What is Syphilis?

Syphilis is a sexually transmitted infection (STI) caused by the bacterium Treponema pallidum. This bacterium can remain dormant for a period ranging from two weeks to three months.

If not treated, syphilis poses a significant threat to various body systems, including the circulatory and nervous systems. Pregnant women with syphilis risk transmitting the disease to their unborn children, leading to congenital syphilis.

Symptoms and Stages of Syphilis

Syphilis symptoms occur in three distinct stages:

Stage 1:

The initial infection typically manifests at the transmission site (external genital area, lips, tongue, tonsils, or nipples) with small, painless lesions (2-4mm). These lesions can expand and evolve into larger, oval, flat, and firm wounds. Swollen lymph nodes in the groyne area are also common. Without treatment, these wounds may heal independently, often without other symptoms.

Stage 2:

Occurring 2-3 weeks post-infection, this stage involves the spread of the infection to various lymph nodes (behind ears, groyne, and behind knees) and the bloodstream. This results in body-wide rashes, including on the palms, which are typically raised but not itchy. Other symptoms might include a sore throat, body aches, and hair loss. A blood test at this stage would typically indicate syphilis. Without treatment, the infection enters a dormant state within the body organs, with symptoms disappearing temporarily.

Stage 3:

This latent stage occurs 3-10 years after infection. Symptoms can be severe, including blindness, hearing loss, facial deformities, brittle bones, dementia, or even heart and spinal complications leading to paralysis or death.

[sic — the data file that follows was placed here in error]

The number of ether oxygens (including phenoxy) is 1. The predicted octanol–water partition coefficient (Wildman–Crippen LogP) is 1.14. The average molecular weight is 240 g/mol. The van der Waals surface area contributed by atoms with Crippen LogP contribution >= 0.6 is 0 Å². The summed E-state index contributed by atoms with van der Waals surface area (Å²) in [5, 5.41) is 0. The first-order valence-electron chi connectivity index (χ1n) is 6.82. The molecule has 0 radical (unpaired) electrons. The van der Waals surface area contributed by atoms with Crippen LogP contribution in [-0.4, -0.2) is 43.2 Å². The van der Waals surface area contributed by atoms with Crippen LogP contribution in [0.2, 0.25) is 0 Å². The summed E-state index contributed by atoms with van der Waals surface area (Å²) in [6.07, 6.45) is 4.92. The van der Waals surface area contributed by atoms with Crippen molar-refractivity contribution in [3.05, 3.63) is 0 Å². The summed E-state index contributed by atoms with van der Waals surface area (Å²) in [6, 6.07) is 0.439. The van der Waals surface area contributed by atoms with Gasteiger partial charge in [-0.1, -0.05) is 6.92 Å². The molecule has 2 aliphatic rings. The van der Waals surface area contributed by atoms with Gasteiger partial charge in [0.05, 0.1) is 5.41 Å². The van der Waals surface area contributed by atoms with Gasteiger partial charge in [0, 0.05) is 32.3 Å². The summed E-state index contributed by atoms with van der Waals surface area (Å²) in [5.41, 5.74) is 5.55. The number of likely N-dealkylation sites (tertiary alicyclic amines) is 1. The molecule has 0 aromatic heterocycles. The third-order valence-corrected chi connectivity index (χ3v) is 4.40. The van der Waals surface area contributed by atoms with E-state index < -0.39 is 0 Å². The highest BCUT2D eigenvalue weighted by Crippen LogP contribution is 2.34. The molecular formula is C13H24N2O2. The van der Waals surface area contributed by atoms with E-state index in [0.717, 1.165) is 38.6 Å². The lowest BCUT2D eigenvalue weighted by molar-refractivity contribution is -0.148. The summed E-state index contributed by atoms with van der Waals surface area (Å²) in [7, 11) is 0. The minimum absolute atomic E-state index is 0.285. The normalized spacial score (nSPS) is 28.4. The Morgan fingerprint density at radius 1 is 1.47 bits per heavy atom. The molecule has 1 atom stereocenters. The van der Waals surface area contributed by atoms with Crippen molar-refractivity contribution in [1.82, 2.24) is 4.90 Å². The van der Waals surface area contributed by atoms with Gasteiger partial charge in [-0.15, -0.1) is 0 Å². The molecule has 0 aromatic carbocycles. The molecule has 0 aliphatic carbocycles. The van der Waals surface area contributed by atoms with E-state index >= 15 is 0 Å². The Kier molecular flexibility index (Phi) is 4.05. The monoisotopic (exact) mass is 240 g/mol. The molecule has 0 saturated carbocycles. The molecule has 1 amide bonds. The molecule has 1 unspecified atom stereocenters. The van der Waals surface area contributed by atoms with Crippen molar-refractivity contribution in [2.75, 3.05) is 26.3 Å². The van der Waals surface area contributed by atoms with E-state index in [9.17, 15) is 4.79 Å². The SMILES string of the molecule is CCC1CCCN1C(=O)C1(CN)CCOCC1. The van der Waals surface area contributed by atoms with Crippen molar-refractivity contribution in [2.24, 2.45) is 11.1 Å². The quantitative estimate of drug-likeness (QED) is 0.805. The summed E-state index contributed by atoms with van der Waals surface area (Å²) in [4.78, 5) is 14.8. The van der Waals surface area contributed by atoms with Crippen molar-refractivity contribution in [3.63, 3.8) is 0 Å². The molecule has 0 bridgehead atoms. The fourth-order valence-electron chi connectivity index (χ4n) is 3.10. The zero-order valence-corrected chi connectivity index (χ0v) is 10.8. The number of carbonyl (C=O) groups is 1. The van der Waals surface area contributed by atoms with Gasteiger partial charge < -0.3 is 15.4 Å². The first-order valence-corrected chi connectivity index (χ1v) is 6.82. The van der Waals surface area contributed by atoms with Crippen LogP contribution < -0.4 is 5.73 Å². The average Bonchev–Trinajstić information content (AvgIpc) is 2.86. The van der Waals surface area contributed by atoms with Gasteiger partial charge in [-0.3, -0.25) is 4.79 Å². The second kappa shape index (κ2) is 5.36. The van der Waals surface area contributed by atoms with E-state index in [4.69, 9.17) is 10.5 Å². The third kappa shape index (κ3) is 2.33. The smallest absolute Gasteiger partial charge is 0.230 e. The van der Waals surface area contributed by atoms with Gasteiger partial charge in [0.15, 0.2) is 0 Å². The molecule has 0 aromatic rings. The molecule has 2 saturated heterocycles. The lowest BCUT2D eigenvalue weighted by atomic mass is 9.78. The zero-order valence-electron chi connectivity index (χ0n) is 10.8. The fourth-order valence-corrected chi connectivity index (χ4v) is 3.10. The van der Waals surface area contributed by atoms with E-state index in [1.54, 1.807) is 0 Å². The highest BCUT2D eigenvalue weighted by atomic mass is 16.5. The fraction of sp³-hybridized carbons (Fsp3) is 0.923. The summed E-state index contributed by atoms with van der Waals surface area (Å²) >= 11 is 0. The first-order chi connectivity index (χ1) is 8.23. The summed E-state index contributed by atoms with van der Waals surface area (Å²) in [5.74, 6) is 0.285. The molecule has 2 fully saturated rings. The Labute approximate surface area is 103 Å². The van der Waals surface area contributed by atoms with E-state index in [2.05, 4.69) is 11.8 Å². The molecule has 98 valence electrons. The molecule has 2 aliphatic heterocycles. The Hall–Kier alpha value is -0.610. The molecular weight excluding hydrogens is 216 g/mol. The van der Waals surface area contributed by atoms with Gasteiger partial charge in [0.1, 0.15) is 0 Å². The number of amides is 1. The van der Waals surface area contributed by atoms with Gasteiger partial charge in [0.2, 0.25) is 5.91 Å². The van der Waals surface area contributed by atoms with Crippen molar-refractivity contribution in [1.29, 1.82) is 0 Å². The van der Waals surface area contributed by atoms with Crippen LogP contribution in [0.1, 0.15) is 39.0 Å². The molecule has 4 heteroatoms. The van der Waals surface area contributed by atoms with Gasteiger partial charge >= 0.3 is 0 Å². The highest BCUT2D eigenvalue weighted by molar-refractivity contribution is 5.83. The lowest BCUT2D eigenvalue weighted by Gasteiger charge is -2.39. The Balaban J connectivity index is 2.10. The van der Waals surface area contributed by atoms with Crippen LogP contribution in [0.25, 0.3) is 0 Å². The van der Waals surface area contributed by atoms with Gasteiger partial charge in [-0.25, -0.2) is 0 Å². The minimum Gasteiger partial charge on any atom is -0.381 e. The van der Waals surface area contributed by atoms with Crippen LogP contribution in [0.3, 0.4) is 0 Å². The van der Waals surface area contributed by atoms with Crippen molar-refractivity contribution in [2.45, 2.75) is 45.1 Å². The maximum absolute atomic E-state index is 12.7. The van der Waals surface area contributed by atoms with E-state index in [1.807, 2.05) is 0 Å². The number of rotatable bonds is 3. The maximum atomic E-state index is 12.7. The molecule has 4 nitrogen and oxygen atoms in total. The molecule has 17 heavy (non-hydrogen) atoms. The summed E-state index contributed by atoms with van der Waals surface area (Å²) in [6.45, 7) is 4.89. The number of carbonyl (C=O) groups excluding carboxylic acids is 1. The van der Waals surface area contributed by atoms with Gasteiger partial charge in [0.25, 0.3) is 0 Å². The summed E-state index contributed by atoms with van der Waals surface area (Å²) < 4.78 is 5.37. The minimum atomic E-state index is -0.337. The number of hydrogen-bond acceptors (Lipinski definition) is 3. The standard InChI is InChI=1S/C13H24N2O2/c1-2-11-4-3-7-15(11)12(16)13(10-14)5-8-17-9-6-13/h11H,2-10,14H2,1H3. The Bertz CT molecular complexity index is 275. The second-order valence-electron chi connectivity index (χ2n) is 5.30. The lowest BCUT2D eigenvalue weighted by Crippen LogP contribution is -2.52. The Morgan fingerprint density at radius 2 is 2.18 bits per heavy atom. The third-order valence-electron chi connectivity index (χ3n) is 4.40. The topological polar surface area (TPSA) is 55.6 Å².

Transmission and Risks

Syphilis is primarily transmitted through sexual contact with an infected person, particularly in the disease's early stages. It can also be transmitted from mother to foetus during pregnancy, leading to severe birth complications or congenital disabilities.

Syphilis and Pregnancy

Untreated syphilis in pregnant women can have devastating consequences for the foetus, including in utero death, post-birth death, or lifelong deformities. Infected newborns may suffer from bone, teeth, nasal, facial, and eye deformities, or mental retardation.

Treatment of Syphilis

Early detection is crucial. Seek medical advice if you notice lesions in the genital area, especially after sexual contact. Treatment typically involves high-dose penicillin injections. It's vital to adhere to the treatment schedule, as missing doses can lead to progression to the more severe stages.

Prevention of Syphilis

  • Practise safe sex, including using condoms correctly.
  • Avoid multiple sexual partners, and ensure your partner is tested for STIs.
  • Refrain from drug use and excessive alcohol consumption, as these can lead to risky sexual behaviours.
  • Note: Cleaning the genital area post-intercourse does not prevent syphilis. Seek medical attention if you notice any rashes, wounds, swelling, or unusual discharge.